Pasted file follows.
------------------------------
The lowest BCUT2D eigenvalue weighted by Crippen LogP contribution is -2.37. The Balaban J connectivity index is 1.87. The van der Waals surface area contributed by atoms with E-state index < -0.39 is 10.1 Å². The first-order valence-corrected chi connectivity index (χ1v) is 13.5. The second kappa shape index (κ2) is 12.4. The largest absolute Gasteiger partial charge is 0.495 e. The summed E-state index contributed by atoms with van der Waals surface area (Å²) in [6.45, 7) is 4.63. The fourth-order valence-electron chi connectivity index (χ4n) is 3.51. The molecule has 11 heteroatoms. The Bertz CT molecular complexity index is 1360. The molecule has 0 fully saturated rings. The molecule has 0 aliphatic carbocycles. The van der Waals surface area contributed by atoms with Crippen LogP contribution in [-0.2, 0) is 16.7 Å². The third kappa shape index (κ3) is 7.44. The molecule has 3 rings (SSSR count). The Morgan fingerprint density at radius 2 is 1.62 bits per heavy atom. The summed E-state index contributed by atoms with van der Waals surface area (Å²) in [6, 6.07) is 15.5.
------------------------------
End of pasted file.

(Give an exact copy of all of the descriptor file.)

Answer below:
The lowest BCUT2D eigenvalue weighted by Crippen LogP contribution is -2.37. The Balaban J connectivity index is 1.87. The van der Waals surface area contributed by atoms with E-state index < -0.39 is 10.1 Å². The first-order valence-corrected chi connectivity index (χ1v) is 13.5. The second kappa shape index (κ2) is 12.4. The largest absolute Gasteiger partial charge is 0.495 e. The summed E-state index contributed by atoms with van der Waals surface area (Å²) in [6.45, 7) is 4.63. The fourth-order valence-electron chi connectivity index (χ4n) is 3.51. The molecule has 11 heteroatoms. The Bertz CT molecular complexity index is 1360. The molecule has 0 fully saturated rings. The molecule has 0 aliphatic carbocycles. The van der Waals surface area contributed by atoms with Crippen LogP contribution in [-0.2, 0) is 16.7 Å². The third kappa shape index (κ3) is 7.44. The molecule has 3 rings (SSSR count). The Morgan fingerprint density at radius 2 is 1.62 bits per heavy atom. The summed E-state index contributed by atoms with van der Waals surface area (Å²) in [6, 6.07) is 15.5.